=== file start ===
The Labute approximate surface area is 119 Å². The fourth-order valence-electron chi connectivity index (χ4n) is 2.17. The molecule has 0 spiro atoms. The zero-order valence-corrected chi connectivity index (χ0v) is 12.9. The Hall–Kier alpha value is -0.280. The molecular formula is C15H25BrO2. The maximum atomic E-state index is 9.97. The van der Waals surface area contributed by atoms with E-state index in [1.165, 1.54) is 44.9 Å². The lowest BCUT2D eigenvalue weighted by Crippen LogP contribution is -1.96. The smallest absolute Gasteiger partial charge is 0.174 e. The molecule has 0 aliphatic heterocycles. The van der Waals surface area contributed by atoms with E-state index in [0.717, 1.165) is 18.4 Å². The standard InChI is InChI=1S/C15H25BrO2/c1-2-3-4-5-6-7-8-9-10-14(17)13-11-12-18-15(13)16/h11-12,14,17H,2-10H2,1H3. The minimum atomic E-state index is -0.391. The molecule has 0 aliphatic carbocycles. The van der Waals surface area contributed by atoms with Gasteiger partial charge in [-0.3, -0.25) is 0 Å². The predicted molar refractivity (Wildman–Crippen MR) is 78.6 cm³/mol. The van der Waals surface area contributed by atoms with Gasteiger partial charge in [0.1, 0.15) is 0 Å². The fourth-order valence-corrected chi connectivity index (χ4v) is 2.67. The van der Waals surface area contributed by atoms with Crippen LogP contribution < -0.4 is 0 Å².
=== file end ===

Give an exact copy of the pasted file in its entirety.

The Labute approximate surface area is 119 Å². The fourth-order valence-electron chi connectivity index (χ4n) is 2.17. The molecule has 0 spiro atoms. The zero-order valence-corrected chi connectivity index (χ0v) is 12.9. The Hall–Kier alpha value is -0.280. The molecular formula is C15H25BrO2. The maximum atomic E-state index is 9.97. The van der Waals surface area contributed by atoms with E-state index in [1.165, 1.54) is 44.9 Å². The lowest BCUT2D eigenvalue weighted by Crippen LogP contribution is -1.96. The smallest absolute Gasteiger partial charge is 0.174 e. The molecule has 0 aliphatic heterocycles. The van der Waals surface area contributed by atoms with E-state index in [0.717, 1.165) is 18.4 Å². The standard InChI is InChI=1S/C15H25BrO2/c1-2-3-4-5-6-7-8-9-10-14(17)13-11-12-18-15(13)16/h11-12,14,17H,2-10H2,1H3. The minimum atomic E-state index is -0.391. The molecule has 0 aliphatic carbocycles. The van der Waals surface area contributed by atoms with Gasteiger partial charge in [-0.3, -0.25) is 0 Å². The predicted molar refractivity (Wildman–Crippen MR) is 78.6 cm³/mol. The van der Waals surface area contributed by atoms with Gasteiger partial charge in [0.1, 0.15) is 0 Å². The fourth-order valence-corrected chi connectivity index (χ4v) is 2.67. The van der Waals surface area contributed by atoms with Crippen LogP contribution < -0.4 is 0 Å².